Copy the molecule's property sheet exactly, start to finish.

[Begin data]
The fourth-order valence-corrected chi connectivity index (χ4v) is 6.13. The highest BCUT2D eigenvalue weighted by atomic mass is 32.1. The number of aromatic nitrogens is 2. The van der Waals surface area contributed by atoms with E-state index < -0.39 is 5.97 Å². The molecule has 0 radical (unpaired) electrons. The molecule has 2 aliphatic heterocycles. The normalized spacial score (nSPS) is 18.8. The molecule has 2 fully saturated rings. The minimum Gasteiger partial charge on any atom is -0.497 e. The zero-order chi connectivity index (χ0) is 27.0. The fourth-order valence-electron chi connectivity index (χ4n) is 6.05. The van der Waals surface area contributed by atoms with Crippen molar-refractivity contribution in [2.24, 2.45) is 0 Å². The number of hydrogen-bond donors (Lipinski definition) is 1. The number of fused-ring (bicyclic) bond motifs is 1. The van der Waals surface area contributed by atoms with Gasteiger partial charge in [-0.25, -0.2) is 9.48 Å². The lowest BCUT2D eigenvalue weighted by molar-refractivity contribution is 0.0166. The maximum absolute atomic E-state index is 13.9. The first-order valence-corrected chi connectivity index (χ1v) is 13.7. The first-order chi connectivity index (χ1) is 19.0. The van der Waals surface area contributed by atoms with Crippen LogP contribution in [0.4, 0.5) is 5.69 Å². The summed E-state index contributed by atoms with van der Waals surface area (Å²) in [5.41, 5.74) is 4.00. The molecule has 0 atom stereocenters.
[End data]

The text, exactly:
The fourth-order valence-corrected chi connectivity index (χ4v) is 6.13. The highest BCUT2D eigenvalue weighted by atomic mass is 32.1. The number of aromatic nitrogens is 2. The van der Waals surface area contributed by atoms with E-state index < -0.39 is 5.97 Å². The molecule has 0 radical (unpaired) electrons. The molecule has 2 aliphatic heterocycles. The normalized spacial score (nSPS) is 18.8. The molecule has 2 fully saturated rings. The minimum Gasteiger partial charge on any atom is -0.497 e. The zero-order chi connectivity index (χ0) is 27.0. The fourth-order valence-electron chi connectivity index (χ4n) is 6.05. The van der Waals surface area contributed by atoms with Crippen molar-refractivity contribution in [2.24, 2.45) is 0 Å². The number of hydrogen-bond donors (Lipinski definition) is 1. The number of fused-ring (bicyclic) bond motifs is 1. The van der Waals surface area contributed by atoms with Gasteiger partial charge in [-0.25, -0.2) is 9.48 Å². The lowest BCUT2D eigenvalue weighted by molar-refractivity contribution is 0.0166. The maximum absolute atomic E-state index is 13.9. The first-order valence-corrected chi connectivity index (χ1v) is 13.7. The first-order chi connectivity index (χ1) is 19.0. The van der Waals surface area contributed by atoms with Crippen LogP contribution in [0.4, 0.5) is 5.69 Å². The summed E-state index contributed by atoms with van der Waals surface area (Å²) in [5.41, 5.74) is 4.00. The molecule has 0 atom stereocenters.